18.252 history of tools

From: Humanist Discussion Group (by way of Willard McCarty willard.mccarty_at_kcl.ac.uk>
Date: Fri, 1 Oct 2004 07:34:32 +0100

               Humanist Discussion Group, Vol. 18, No. 252.
       Centre for Computing in the Humanities, King's College London
                     Submit to: humanist_at_princeton.edu

         Date: Fri, 01 Oct 2004 07:30:01 +0100
         From: lachance_at_origin.chass.utoronto.ca (Francois Lachance)
         Subject: Re: 18.174 history of tools


As you are ever intrigued by the implications of the metaphors we
use, I want to signal the one employed by Geoffrey Rockwell when he wrote:

> If there is general support for the idea of a wiki on text tool history we
> have a wiki running for TAPoR and would be happy to set up an open web on
> this subject. The problem with wikis is that you need to have a group of
> dedicated authors who write to them, otherwise they end up abandoned
> construction sites in plain view of the information highway.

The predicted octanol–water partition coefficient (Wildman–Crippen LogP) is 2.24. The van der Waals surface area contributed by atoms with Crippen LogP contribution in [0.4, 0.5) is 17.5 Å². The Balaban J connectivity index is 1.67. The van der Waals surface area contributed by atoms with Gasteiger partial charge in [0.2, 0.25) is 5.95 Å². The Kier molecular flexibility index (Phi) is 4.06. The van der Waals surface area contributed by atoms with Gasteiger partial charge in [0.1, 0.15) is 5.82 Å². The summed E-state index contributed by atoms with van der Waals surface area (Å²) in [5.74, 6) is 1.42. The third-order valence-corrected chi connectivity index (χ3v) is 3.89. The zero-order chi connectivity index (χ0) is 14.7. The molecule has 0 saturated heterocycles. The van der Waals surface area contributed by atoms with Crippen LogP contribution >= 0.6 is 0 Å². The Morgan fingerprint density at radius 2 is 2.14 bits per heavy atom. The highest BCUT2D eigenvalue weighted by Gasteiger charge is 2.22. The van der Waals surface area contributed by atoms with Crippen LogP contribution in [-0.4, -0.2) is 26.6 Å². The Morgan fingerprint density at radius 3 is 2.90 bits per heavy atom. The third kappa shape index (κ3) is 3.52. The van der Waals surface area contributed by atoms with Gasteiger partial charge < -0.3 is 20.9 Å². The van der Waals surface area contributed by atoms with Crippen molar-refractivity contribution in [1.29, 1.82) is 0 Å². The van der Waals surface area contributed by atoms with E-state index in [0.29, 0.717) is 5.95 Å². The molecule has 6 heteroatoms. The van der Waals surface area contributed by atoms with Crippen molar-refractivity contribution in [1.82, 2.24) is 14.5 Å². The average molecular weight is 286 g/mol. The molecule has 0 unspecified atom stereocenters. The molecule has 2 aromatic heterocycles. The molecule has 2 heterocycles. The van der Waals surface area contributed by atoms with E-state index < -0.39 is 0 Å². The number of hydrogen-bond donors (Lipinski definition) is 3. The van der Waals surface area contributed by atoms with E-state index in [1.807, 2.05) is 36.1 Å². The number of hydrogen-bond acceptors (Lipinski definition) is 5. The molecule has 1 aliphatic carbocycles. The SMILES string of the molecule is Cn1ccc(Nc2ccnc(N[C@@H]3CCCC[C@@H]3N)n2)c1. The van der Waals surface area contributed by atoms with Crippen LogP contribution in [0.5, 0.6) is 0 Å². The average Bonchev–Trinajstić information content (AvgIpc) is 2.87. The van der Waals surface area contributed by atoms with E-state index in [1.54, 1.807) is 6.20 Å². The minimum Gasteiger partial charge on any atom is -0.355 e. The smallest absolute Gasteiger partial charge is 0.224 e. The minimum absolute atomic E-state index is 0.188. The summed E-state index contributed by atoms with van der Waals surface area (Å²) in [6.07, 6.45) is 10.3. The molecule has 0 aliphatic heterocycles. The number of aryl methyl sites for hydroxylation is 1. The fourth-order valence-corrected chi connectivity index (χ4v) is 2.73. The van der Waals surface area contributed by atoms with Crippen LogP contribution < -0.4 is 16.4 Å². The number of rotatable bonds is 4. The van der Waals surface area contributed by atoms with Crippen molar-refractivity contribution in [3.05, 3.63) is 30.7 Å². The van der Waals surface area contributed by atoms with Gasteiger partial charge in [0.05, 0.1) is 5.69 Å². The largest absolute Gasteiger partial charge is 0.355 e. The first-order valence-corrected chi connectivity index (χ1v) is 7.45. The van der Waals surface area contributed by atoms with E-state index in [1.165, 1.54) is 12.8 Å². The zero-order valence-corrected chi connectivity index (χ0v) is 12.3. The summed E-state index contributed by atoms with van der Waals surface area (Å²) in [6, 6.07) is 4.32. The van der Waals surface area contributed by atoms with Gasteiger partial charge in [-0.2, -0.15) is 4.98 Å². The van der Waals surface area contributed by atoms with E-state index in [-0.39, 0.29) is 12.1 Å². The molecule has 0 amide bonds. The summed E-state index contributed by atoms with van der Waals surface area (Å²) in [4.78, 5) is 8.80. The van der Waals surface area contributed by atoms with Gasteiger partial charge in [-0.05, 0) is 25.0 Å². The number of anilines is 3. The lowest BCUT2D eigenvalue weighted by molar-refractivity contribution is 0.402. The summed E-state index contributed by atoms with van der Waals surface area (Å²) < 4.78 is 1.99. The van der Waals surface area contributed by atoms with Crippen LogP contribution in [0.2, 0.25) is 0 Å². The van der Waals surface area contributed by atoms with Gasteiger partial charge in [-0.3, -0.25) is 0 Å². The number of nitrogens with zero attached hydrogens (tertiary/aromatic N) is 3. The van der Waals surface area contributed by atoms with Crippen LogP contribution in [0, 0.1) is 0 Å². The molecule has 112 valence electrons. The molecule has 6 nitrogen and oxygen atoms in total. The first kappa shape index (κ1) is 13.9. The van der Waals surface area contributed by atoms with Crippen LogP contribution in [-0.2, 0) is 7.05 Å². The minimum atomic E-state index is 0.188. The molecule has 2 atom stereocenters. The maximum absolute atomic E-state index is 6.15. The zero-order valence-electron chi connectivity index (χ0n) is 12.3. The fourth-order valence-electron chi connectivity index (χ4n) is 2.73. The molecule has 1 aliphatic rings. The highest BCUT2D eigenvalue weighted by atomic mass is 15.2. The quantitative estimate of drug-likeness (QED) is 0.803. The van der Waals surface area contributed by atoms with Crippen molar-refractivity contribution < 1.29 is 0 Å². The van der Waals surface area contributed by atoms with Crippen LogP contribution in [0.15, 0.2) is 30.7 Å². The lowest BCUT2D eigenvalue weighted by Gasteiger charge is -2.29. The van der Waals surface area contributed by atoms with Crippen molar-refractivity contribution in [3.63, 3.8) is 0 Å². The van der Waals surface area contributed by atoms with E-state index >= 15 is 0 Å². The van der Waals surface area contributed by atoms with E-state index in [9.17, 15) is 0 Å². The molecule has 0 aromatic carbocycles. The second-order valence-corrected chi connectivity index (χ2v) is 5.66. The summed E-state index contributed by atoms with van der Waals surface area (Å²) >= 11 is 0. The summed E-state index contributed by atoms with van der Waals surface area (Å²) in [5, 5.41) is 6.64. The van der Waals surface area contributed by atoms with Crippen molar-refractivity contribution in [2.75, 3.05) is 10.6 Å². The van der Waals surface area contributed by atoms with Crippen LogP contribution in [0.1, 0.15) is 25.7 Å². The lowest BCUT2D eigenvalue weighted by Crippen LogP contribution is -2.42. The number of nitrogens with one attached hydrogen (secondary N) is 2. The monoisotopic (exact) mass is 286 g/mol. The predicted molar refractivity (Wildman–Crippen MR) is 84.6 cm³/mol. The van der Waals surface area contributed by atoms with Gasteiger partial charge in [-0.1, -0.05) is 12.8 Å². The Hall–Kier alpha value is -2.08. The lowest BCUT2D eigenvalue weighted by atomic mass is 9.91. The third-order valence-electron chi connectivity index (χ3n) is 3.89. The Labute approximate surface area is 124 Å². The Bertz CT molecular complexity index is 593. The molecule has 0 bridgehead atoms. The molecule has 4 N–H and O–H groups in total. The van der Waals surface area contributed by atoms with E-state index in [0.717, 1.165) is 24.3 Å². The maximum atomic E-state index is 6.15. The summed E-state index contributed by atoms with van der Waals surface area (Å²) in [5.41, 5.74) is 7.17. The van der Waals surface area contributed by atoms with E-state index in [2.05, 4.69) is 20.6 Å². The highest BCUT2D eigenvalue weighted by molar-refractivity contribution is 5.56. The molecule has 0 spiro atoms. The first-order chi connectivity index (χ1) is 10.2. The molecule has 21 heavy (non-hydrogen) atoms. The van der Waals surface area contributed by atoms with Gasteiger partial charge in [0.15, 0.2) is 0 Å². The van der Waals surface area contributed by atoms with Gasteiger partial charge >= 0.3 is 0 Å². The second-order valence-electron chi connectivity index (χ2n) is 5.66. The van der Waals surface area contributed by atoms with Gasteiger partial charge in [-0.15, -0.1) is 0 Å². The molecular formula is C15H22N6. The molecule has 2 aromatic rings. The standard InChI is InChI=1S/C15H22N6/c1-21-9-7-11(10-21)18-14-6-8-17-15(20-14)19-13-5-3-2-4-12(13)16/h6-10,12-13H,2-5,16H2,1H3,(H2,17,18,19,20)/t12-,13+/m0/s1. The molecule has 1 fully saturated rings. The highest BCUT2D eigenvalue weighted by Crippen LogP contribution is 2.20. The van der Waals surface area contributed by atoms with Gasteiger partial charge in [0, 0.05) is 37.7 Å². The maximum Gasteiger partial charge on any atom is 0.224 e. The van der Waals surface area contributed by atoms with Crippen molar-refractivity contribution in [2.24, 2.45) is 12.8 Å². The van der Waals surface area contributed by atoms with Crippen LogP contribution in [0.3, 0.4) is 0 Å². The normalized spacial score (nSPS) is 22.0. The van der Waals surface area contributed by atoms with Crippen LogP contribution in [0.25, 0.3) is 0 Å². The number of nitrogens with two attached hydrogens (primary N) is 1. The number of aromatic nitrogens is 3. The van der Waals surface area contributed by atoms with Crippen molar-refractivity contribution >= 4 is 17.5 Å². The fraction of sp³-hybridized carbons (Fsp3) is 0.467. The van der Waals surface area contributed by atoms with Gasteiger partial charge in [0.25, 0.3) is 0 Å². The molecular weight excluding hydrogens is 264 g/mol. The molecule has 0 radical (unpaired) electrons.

I wonder if Humanist subscribers would care to muse upon the
possibilities of re-characterizing "abandoned construction sites" as
"ruins" -- in the Romantic sense, places for contemplation.

Geoffrey's take on the problem with wikis and the thread on modes of
delivering/reading papers leads me to ask about the value of the fragment
as a genre in Humanities Computing: what is sharable when and how?

Francois Lachance, Scholar-at-large
A calendar is like a map. And just as maps have insets, calendars in the
21st century might have 'moments' expressed in flat local time fanning out
into "great circles" expressed in earth revolution time.
Received on Fri Oct 01 2004 - 03:03:04 EDT

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